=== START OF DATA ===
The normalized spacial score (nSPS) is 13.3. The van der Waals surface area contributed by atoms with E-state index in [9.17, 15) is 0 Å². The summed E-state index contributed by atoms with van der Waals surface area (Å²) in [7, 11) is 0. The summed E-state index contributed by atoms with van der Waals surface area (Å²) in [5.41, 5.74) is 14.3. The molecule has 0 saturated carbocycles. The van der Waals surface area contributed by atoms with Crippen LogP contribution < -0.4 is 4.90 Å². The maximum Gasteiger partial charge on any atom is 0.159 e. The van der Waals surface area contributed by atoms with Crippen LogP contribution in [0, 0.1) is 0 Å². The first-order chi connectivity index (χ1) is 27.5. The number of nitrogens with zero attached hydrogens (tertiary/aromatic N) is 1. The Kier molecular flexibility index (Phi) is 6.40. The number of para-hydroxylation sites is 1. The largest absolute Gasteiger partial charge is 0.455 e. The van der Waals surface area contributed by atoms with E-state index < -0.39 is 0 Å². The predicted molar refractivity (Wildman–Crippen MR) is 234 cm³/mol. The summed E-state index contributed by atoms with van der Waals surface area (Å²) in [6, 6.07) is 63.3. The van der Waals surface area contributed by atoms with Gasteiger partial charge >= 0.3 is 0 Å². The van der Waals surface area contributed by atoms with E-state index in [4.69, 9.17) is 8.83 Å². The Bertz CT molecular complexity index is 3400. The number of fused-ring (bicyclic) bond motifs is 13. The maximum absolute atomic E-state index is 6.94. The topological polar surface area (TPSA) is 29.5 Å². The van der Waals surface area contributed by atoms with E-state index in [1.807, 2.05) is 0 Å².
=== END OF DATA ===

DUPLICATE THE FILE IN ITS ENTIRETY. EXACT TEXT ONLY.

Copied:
The normalized spacial score (nSPS) is 13.3. The van der Waals surface area contributed by atoms with E-state index in [9.17, 15) is 0 Å². The summed E-state index contributed by atoms with van der Waals surface area (Å²) in [7, 11) is 0. The summed E-state index contributed by atoms with van der Waals surface area (Å²) in [5.41, 5.74) is 14.3. The molecule has 0 saturated carbocycles. The van der Waals surface area contributed by atoms with Crippen LogP contribution < -0.4 is 4.90 Å². The maximum Gasteiger partial charge on any atom is 0.159 e. The van der Waals surface area contributed by atoms with Crippen LogP contribution in [0, 0.1) is 0 Å². The first-order chi connectivity index (χ1) is 27.5. The number of nitrogens with zero attached hydrogens (tertiary/aromatic N) is 1. The Kier molecular flexibility index (Phi) is 6.40. The number of para-hydroxylation sites is 1. The largest absolute Gasteiger partial charge is 0.455 e. The van der Waals surface area contributed by atoms with E-state index < -0.39 is 0 Å². The predicted molar refractivity (Wildman–Crippen MR) is 234 cm³/mol. The summed E-state index contributed by atoms with van der Waals surface area (Å²) in [6, 6.07) is 63.3. The van der Waals surface area contributed by atoms with Gasteiger partial charge >= 0.3 is 0 Å². The van der Waals surface area contributed by atoms with E-state index in [4.69, 9.17) is 8.83 Å². The Bertz CT molecular complexity index is 3400. The number of fused-ring (bicyclic) bond motifs is 13. The maximum absolute atomic E-state index is 6.94. The topological polar surface area (TPSA) is 29.5 Å². The van der Waals surface area contributed by atoms with E-state index in [1.807, 2.05) is 0 Å².